The Schubert Sonata begins and ends in a whisper. It’s a work that Uchida clearly revels in, as ravishing pianissimo passages are almost a specialty of the house with her. Schubert played it for his close friend Joseph Spaun and dedicated it to him, “out of the desire to give you as much happiness as I possibly can.” The floating chords of the opening seem to say, “Please don’t be in a hurry, and when you play this, kindly take the repeat.” Indeed, listeners like me often feel transported in the exposition to a place where they gain an unearthly sense of calm and ease, a realm from which the sonata form’s usual drama seems strangely absent. Hence the misnomer, Fantasie.

When the music veers into the key of C Minor, we shudder at its beauty, even as we are reminded of Beethoven’s Ghost.Although Uchida didn’t repeat the exposition, she did begin in such an expansive mood as to show her supreme confidence in her audience’s receptiveness. And we gladly followed where we were led: into true sonata territory in the development. At the triple fortissimo climax in the key of C minor, Schubert appeared to be channeling Beethoven. It seemed as right as it was unexpected. It turned out to be an intimation of what was to come much later in the recital, in a different context.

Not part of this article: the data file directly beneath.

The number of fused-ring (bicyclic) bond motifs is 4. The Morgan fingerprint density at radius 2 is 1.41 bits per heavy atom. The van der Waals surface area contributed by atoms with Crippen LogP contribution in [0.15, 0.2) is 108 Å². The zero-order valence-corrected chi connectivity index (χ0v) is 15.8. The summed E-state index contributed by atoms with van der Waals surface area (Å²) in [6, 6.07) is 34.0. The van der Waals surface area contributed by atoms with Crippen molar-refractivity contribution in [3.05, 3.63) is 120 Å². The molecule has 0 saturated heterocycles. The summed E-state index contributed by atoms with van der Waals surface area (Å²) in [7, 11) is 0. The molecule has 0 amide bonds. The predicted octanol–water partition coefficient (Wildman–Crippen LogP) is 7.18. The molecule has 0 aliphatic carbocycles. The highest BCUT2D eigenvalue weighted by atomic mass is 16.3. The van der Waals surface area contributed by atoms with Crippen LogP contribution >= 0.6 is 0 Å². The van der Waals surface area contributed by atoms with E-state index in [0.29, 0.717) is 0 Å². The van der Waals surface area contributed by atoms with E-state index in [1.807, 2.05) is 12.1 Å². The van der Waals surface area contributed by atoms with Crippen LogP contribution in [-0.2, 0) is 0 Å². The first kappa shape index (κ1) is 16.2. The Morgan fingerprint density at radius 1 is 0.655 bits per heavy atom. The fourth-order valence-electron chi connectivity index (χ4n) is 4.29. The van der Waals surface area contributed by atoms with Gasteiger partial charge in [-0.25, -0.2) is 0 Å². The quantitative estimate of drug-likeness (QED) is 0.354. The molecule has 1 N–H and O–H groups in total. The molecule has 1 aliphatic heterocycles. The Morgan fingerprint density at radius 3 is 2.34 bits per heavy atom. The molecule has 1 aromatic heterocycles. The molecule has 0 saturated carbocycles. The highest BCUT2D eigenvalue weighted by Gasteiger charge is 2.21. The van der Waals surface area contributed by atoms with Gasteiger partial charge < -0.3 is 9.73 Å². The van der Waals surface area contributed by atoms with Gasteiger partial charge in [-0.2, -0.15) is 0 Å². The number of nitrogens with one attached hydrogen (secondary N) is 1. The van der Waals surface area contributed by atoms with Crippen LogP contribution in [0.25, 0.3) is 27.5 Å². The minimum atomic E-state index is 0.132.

During intermission I felt that I’d been set up, or shaken up, even given a wakeup call before the sublime/ridiculous set of pieces that was to begin shortly. Beethoven’s pupil Czerny said that the 33 Diabelli variations were written in “a merry freak.” The three years he spent working on them were like the ascent of a great mountain peak, a climb that began with high spirits and led to regions unexplored before (or since).

The piece strips down the music to voices that no longer mock the theme, but seem to find depths that no one else could probe. Uchida created a solemn mood where time seemed to stand still.